The actual shaving was fine -- glad I had Kevin do it instead of going to a salon. The kids were interested, but not upset; we've been talking about it for a few days, so it wasn't a surprise. Kavi is strongly advocating for a henna crown, but I told her I'm going to live with this for a while first and see what I think. It feels strange -- I can feel every little breeze on the top of my head. Funniest bit isn't visible in this photo, but there's a bit of my scalp that's slightly blue on the left -- if you dye your hair before shaving, you may need to soap your head several times to get all the color off. :-)
I think I'm basically feeling okay on the attractiveness / femininity front; I know some women feel very upset about losing their hair, but I've had it really short before, and I know it'll be growing back in a few months. And it turns out that I like the shape of my head fine, which is admittedly a relief. It also helps, I think, that my face is a little thinner than it's been at other times; I wish it weren't so, but I think this would bother me more if I felt like I had a really round, cherub-like baby face. Stupid internalized societal beauty standards; I love round faces on babies; wish I didn't resist the idea of having one myself. Sigh.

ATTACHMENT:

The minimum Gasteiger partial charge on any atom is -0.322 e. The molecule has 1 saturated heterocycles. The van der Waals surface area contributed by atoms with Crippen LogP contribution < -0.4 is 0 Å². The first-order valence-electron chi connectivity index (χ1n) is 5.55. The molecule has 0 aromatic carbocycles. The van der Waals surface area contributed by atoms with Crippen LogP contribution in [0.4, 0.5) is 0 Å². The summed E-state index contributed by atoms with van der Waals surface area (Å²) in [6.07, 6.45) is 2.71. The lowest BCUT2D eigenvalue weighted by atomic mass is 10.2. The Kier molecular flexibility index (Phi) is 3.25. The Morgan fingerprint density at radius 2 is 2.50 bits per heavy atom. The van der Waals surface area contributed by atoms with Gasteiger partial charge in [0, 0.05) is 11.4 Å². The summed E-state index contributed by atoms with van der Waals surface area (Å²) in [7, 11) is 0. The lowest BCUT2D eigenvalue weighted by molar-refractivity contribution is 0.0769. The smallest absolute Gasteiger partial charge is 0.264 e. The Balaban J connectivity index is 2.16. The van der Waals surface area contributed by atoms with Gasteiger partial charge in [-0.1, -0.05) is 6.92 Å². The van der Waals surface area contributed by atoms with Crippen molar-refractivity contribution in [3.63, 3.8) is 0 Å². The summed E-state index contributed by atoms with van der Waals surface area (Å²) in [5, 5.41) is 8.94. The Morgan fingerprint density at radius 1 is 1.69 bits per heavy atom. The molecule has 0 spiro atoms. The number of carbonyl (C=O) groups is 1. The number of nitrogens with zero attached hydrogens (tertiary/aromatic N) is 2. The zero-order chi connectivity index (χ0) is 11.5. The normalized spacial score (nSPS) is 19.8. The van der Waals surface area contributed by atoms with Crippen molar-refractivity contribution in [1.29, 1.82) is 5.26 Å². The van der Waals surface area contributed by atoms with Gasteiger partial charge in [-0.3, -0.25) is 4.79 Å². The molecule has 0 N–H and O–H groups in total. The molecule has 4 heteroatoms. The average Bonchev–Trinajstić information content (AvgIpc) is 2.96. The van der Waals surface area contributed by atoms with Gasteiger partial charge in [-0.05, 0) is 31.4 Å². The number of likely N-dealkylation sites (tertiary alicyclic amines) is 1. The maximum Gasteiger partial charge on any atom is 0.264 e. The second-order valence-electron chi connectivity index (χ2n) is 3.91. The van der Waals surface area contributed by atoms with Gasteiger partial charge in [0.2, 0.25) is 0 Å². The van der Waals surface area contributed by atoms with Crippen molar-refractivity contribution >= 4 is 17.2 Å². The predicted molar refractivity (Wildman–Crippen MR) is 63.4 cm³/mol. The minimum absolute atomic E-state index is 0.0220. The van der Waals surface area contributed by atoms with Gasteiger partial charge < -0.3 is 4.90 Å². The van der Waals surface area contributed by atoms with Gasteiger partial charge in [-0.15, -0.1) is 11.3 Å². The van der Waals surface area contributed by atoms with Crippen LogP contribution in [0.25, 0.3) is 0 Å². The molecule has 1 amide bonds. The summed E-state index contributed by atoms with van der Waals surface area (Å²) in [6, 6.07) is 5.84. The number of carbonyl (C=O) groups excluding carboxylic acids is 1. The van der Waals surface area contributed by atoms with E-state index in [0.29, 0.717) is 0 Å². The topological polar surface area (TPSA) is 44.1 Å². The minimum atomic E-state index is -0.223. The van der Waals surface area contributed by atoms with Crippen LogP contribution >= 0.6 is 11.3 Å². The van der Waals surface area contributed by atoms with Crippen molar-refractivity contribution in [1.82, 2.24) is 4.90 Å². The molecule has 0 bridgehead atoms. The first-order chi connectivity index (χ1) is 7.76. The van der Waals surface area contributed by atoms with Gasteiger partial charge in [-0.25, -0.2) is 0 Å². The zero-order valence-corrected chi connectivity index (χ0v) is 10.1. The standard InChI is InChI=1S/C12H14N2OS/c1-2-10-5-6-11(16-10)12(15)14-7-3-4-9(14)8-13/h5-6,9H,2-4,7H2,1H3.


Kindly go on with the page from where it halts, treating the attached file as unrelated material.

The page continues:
The much bigger stress point, I think, is that I *look* like a cancer patient now. It's funny -- if I were male, I don't think the effect would be nearly as strong. I'm writing this on my front porch, and a bald guy just jogged past. Lots and lots of men shave their head, but women almost never do, so if you see a bald woman, she almost certainly has cancer. I'm not looking forward to being so visibly marked; I'm bracing against what I expect to be a small onslaught of new expressions of concern, good wishes, etc. I'm glad I already told Anand's school about it; all the teachers know. If anything has me wearing scarves and bandanas and hats a lot, that'll be it -- not wanting to answer questions. Everyone means well, but it gets tiring.
Still, this should be manageable, and not as bad as it might have been. Onwards.
8:00 update: Just spent an hour gardening in the front yard as about twenty people walked by (we're on the path to the train), and while one person stopped and told me my garden / house were beautiful, and another let his 10-week-old puppy off leash to play with my on-leash dog (v. cute, puppy bounding around like mad, Ellie figuring out how to play with him while on leash), no one a) stopped and stared, b) pointed and whispered, or c) commented on the bald head. Which, of course, it's ridiculous to expect anyone to, but still, reassuring.